Lighten Up, Listen Up
“Democracy means government by discussion, but it is only effective if you can stop people talking.” — Clement Atlee
The recent ruckus at representatives’ town hall meetings as Members of Congress have engaged their constituents concerning the national health care reform debate reflects one of the lingering problems of our democracy. The more we talk about the issues that interest or affect us, the less time we afford ourselves to listen to the interests and concerns of others.
Much of the attention over the past couple of weeks has focused on misrepresentations of both the content and context of the several proposed bills circulating on Capital Hill, most notably in respect of funding for end-of-life counseling. The nature and tenor of this debate does not reflect the proposals themselves. Rather, it reflects the deeply entrenched ideological and political passions of partisans, and as such it generates far more heat than light. Instead of warming people to one or another point of view, this overheated rhetoric leaves even careful listeners no wiser or better informed about the choices before them and their elected representatives.
While I have found the disruptive behavior of some attendees at these town hall meetings distracting and unproductive, I have been impressed by the efforts of other attendees in many instances to quell the disturbances peacefully so they can listen to what their representatives have to say. In many instances, something a little surprising has occurred: People have asked informed questions, and listened carefully to the answers.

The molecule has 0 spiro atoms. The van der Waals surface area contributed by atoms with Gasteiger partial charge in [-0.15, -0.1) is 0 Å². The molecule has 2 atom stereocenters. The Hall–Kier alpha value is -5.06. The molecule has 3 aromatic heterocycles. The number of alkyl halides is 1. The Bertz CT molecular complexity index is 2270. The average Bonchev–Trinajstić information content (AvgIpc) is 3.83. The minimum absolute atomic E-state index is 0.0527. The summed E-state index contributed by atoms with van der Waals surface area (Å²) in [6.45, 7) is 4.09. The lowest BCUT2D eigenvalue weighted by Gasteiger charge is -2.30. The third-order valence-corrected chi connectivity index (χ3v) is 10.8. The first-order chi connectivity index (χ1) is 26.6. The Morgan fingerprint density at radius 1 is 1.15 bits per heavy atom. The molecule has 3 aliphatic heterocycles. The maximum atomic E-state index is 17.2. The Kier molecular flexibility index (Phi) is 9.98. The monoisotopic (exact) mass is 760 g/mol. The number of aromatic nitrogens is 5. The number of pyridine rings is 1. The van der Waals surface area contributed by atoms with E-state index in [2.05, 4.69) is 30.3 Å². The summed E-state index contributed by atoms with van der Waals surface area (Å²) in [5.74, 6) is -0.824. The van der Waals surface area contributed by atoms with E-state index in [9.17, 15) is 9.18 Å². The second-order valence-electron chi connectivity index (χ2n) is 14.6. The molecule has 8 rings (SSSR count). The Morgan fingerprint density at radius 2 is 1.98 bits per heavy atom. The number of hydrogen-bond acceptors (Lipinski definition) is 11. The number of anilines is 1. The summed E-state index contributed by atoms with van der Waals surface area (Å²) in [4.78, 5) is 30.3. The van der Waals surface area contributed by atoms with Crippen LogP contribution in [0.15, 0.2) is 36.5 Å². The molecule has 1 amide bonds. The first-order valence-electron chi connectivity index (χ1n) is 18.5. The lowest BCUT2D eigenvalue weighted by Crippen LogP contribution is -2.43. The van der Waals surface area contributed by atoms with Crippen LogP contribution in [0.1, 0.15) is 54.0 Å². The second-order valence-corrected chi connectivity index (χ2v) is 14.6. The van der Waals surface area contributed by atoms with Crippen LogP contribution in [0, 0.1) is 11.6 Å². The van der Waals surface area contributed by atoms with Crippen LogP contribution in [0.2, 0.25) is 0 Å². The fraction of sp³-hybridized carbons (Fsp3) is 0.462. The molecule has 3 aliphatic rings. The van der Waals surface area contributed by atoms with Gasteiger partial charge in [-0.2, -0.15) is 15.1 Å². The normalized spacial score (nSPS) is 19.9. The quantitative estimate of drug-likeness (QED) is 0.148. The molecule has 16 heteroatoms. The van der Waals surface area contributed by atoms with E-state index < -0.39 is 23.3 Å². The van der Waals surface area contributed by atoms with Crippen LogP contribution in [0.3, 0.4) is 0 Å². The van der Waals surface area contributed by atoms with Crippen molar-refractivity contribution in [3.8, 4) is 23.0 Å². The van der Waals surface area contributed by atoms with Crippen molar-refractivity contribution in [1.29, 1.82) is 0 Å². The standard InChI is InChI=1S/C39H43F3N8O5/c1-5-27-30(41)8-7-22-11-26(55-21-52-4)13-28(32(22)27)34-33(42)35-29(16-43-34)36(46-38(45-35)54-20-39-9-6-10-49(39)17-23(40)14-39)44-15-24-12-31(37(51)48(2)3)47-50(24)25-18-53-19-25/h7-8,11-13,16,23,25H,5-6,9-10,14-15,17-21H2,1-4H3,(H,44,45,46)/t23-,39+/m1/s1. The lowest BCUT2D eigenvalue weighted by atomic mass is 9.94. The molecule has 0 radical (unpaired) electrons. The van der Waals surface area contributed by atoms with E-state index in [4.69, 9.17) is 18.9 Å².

I have heard a surprisingly wide range of views expressed about the costs and benefits of the current system as well as many proposed elements of the reform agenda. Despite the best efforts of entrenched interests, I don’t sense much support for the status quo. But sadly, I don’t sense much confidence either that reform will deliver on the promise of better health outcomes through improved access at less cost.
Indeed, most people now seem to believe that any health care reform will involve higher costs, at least over the short term. Efficiencies, if they ever emerge, will come not from rationing, as many fear-mongers suggest, but rather from better informed choices and healthier lifestyles.
Avoiding or minimizing stress is one of the best investments we can make in healthier lifestyles. Effective stress management requires two things: 1) Don’t worry about or remain attached to things in the past you cannot change and 2) Don’t worry about how things will turn out in the future, especially to the extent they depend upon how others might react or respond.
The best way to satisfy both of these requirements is to focus on the present by asking yourself, “What can I do right now to be my best self, to live my values, and be more connected with the concerns of others.” For most of us the answer is simple: Lighten up and listen up.